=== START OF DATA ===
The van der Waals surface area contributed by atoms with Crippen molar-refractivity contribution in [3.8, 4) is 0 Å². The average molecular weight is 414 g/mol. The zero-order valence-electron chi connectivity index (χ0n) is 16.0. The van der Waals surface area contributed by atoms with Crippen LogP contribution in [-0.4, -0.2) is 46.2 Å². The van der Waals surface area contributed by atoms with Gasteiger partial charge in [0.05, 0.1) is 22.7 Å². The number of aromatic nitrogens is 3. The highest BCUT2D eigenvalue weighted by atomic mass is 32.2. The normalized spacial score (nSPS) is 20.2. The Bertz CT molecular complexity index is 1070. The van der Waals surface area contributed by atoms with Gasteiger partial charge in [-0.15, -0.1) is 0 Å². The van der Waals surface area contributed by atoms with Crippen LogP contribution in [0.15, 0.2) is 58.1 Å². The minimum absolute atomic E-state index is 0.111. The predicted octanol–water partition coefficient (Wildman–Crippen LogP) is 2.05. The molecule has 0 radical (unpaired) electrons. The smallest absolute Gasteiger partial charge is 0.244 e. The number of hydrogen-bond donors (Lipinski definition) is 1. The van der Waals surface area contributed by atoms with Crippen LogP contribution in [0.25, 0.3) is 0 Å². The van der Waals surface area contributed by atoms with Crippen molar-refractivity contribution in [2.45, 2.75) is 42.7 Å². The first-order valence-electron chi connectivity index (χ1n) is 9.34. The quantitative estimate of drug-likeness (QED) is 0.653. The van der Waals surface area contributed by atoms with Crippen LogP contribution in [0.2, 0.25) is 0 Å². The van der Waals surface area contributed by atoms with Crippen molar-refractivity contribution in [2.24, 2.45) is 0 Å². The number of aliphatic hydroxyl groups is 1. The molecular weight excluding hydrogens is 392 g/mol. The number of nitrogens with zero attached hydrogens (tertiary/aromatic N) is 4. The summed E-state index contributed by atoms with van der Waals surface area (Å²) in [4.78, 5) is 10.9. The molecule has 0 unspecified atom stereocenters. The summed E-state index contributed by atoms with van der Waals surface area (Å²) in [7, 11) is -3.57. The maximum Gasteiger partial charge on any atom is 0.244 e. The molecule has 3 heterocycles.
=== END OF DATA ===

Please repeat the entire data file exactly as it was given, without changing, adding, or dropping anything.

The van der Waals surface area contributed by atoms with Crippen molar-refractivity contribution in [3.8, 4) is 0 Å². The average molecular weight is 414 g/mol. The zero-order valence-electron chi connectivity index (χ0n) is 16.0. The van der Waals surface area contributed by atoms with Crippen LogP contribution in [-0.4, -0.2) is 46.2 Å². The van der Waals surface area contributed by atoms with Gasteiger partial charge in [0.05, 0.1) is 22.7 Å². The number of aromatic nitrogens is 3. The highest BCUT2D eigenvalue weighted by atomic mass is 32.2. The normalized spacial score (nSPS) is 20.2. The Bertz CT molecular complexity index is 1070. The van der Waals surface area contributed by atoms with Gasteiger partial charge in [-0.15, -0.1) is 0 Å². The van der Waals surface area contributed by atoms with Crippen LogP contribution in [0.15, 0.2) is 58.1 Å². The minimum absolute atomic E-state index is 0.111. The predicted octanol–water partition coefficient (Wildman–Crippen LogP) is 2.05. The molecule has 0 radical (unpaired) electrons. The smallest absolute Gasteiger partial charge is 0.244 e. The number of hydrogen-bond donors (Lipinski definition) is 1. The van der Waals surface area contributed by atoms with Crippen LogP contribution in [0.25, 0.3) is 0 Å². The van der Waals surface area contributed by atoms with Crippen molar-refractivity contribution in [2.45, 2.75) is 42.7 Å². The first-order valence-electron chi connectivity index (χ1n) is 9.34. The quantitative estimate of drug-likeness (QED) is 0.653. The van der Waals surface area contributed by atoms with Crippen LogP contribution in [0.2, 0.25) is 0 Å². The van der Waals surface area contributed by atoms with Crippen molar-refractivity contribution in [2.24, 2.45) is 0 Å². The number of aliphatic hydroxyl groups is 1. The molecular weight excluding hydrogens is 392 g/mol. The number of nitrogens with zero attached hydrogens (tertiary/aromatic N) is 4. The summed E-state index contributed by atoms with van der Waals surface area (Å²) in [4.78, 5) is 10.9. The molecule has 0 unspecified atom stereocenters. The summed E-state index contributed by atoms with van der Waals surface area (Å²) in [7, 11) is -3.57. The maximum Gasteiger partial charge on any atom is 0.244 e. The molecule has 3 heterocycles.